Go for it – and keep talking!
Don’t think that it’s all over once you’ve started, or even once your charity ride is done. Keep talking about it, tell people of your experiences. You may get more donations and will help your charity by raising its profile too.
Learn from my mistakes
I’ve always believed that it’s unfair to ask people to sponsor me for something that comes easy so I find a ride that will be extremely challenging, but that that I think I have some chance of hitting nonetheless. When I went through chemotherapy, riding anywhere at all was an achievement, so I tweeted the time I was able to spend on the bike every day to raise money for Cyclists Fighting Cancer. Before getting ill, I cycled through all the vineyards of Argentina for MENCAP; a 3,500km trip uphill that took me 4 months. I wish I had known about Anna’s Hope Challenge the year after chemo as it would have been a perfect combination of fun, challenge and charitable endeavour for me at that time. A year after chemo I only just managed to ride down Mt Teide (Europe’s largest mountain, in Tenerife) and made myself ill as a result. Last year (two years after chemo) I rode from London to Trim in Ireland for Cyclists Fighting Cancer. This year I started working towards an Etape du Tour, but have realised I’ve probably taken on too much and am looking at something else that I can do instead. Learn from my mistakes and make your charity ride choices more realistic.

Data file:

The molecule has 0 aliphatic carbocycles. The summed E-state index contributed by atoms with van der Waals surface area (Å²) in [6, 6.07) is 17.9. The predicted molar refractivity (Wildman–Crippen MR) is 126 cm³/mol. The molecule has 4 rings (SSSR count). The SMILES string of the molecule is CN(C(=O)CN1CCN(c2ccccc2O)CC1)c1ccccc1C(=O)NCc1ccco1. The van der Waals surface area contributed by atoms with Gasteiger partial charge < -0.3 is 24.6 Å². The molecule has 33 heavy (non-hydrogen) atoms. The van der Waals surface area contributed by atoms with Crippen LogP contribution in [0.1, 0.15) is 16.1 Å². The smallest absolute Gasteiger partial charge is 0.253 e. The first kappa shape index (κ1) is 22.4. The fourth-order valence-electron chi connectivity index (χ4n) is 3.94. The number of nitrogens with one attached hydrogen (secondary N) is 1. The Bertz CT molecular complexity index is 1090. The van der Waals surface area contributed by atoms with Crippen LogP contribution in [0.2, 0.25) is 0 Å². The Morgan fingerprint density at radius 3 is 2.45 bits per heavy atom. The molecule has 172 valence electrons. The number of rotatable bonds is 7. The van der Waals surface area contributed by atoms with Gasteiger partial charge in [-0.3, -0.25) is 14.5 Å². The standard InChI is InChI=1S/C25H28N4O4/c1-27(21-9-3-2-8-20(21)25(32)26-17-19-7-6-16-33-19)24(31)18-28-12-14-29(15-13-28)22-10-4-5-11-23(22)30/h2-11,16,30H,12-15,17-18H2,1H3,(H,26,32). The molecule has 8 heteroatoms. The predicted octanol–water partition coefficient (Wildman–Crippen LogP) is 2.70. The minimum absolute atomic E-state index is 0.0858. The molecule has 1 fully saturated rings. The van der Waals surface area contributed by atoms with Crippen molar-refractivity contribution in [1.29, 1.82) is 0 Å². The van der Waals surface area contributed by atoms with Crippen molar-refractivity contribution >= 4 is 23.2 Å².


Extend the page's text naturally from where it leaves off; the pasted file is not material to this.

The trick is to do something you enjoy that stretches you, that you can complete, and that catches your friends’ and colleagues’ imagination. That will encourage them to donate.
One final piece of advice
You’re reading this because like me you love cycling. Don’t forget this, or arrange a challenge that might jeopardise your pleasure. Wherever you go, be considerate to others and above all, have fun!“
Carole Edrich is an award-winning travel writer and experienced charity rider. She was recently presented with the first Adrian Dewey Award for ‘the person who has overcome the most on a bike for the benefit of others’. She tweets at @CyclistOnChemo and @C_E, her personal photo blog is at www.moblog.net/Dhamaka and her website at www.webwandering.com